It has been scheduled for that weekend every year since, a familiar fixture for untold millions of fans over the years. Although inclement weather has occasionally disrupted the prestigious race, it had never been outright rescheduled until now.
“In times like this it is all about leadership and communication. We have both in IndyCar and NASCAR,” said Chip Ganassi, who fields cars in both series. NASCAR has not altered its plan to resume racing May 9.
Postponing the Indy 500 was an inevitable decision but still had to be difficult for Penske, who has already pumped millions into capital improvements to ready the historic speedway for its first 500 under new ownership.
“It’s a shame Roger has to go through this in his first year of owning Indianapolis Motor Speedway but you couldn’t have a better man in charge,” said A.J. Foyt, a four-time Indy 500 winner and team owner.
“It will still be the Indy 500. I never thought we’d see it like this, but all of the sports field has been affected. I’m just glad that we will be able to race.”
Penske Entertainment Corp. President and CEO Mark Miles said the series chose the August date to get away from extended delays caused by the coronavirus shutdown. The series did not choose Labor Day weekend out of fear of disrupting fans’ traditional plans.
The Indy 500 honours the military before the race, and Miles said the August date gives the speedway “a unique and powerful opportunity to honour the contributions and heroism of the doctors, nurses, first responders and National Guard members serving on the front lines of the fight against COVID-19.”
Miles also thanked NBC, which took over broadcasting the marquee race just last year from ABC. NBC is already scrambling after this week’s postponement of the Tokyo Olympics to 2021; the games had been scheduled to open July 24 and run for nearly three weeks.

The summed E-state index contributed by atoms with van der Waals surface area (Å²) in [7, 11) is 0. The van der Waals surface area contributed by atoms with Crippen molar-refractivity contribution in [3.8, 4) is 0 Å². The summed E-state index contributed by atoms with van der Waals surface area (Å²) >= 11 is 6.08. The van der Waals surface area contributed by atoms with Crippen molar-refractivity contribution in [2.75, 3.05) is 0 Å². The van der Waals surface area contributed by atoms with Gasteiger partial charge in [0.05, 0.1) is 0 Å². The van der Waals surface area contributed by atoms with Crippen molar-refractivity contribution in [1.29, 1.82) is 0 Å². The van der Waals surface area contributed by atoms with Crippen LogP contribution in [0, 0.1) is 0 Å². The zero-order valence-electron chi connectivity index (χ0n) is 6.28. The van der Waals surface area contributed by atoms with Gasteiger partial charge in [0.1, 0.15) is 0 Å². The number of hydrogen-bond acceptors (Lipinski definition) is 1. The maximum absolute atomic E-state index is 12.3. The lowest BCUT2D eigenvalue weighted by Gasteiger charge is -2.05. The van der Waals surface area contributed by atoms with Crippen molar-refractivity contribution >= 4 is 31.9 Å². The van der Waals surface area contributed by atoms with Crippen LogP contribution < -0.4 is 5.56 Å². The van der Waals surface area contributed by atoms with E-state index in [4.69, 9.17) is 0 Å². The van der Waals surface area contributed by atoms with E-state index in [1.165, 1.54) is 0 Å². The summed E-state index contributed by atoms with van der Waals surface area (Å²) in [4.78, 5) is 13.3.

Penske had been eagerly anticipating the March 15 start of the IndyCar season, but was forced to suspend the series 48 hours before the scheduled opener in St. Petersburg, Florida, when the coronavirus was declared a pandemic.
Four races were initially scrapped and IndyCar said it would resume racing May 9 on the road course at Indy. The opening race is now listed as May 30 at Detroit, but the schedule is in flux.
The Indy road course race will now be run on July 4, a day before NASCAR races at The Brickyard in an unprecedented doubleheader between the series. St. Pete now is listed at the bottom of the schedule with no date listed. Miles said if the race can be rescheduled, it would be as the season finale in October.
Races at Barber Motorsports Park in Alabama, Circuit of the Americas in Texas and Long Beach, California will not be rescheduled. IndyCar moved the August race dates for Mid-Ohio and Gateway outside of St. Louis, while Portland was moved from Labor Day to one week after.
As for the 500, the new schedule will begin with practices August 12-13, followed by “Fast Friday” on August 14 and weekend qualifying. The following week is dark until August 20, with the final Indianapolis 500 practice on Friday, August 21 as part of Carb Day.
“I’ll tell you this, no matter what day or month or time they run the Indy 500 it’s the greatest race on the whole planet earth, we’ll just have it in August this time and it will still be super, super good,” said Bobby Unser, winner of the Indy 500 in 1968, 1975 and 1981.